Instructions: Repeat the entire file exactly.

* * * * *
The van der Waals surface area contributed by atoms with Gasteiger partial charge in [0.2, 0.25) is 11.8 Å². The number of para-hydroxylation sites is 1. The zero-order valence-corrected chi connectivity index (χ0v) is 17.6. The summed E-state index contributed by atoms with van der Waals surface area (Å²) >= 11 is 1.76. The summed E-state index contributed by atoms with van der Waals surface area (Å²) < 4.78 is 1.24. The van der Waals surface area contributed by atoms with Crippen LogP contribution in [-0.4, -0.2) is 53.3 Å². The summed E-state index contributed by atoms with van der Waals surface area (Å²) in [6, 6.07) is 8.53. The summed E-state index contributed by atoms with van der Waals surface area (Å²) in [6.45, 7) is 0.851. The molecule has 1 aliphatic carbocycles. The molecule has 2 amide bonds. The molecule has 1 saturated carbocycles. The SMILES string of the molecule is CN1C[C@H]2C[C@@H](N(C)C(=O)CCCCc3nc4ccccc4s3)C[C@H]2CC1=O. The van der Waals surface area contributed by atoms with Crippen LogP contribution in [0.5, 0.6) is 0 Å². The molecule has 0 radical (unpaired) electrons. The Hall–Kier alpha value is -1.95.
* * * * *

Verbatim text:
The van der Waals surface area contributed by atoms with Gasteiger partial charge in [0.2, 0.25) is 11.8 Å². The number of para-hydroxylation sites is 1. The zero-order valence-corrected chi connectivity index (χ0v) is 17.6. The summed E-state index contributed by atoms with van der Waals surface area (Å²) >= 11 is 1.76. The summed E-state index contributed by atoms with van der Waals surface area (Å²) < 4.78 is 1.24. The van der Waals surface area contributed by atoms with Crippen LogP contribution in [-0.4, -0.2) is 53.3 Å². The summed E-state index contributed by atoms with van der Waals surface area (Å²) in [6, 6.07) is 8.53. The summed E-state index contributed by atoms with van der Waals surface area (Å²) in [6.45, 7) is 0.851. The molecule has 1 aliphatic carbocycles. The molecule has 2 amide bonds. The molecule has 1 saturated carbocycles. The SMILES string of the molecule is CN1C[C@H]2C[C@@H](N(C)C(=O)CCCCc3nc4ccccc4s3)C[C@H]2CC1=O. The van der Waals surface area contributed by atoms with Crippen LogP contribution in [0.5, 0.6) is 0 Å². The molecule has 0 radical (unpaired) electrons. The Hall–Kier alpha value is -1.95.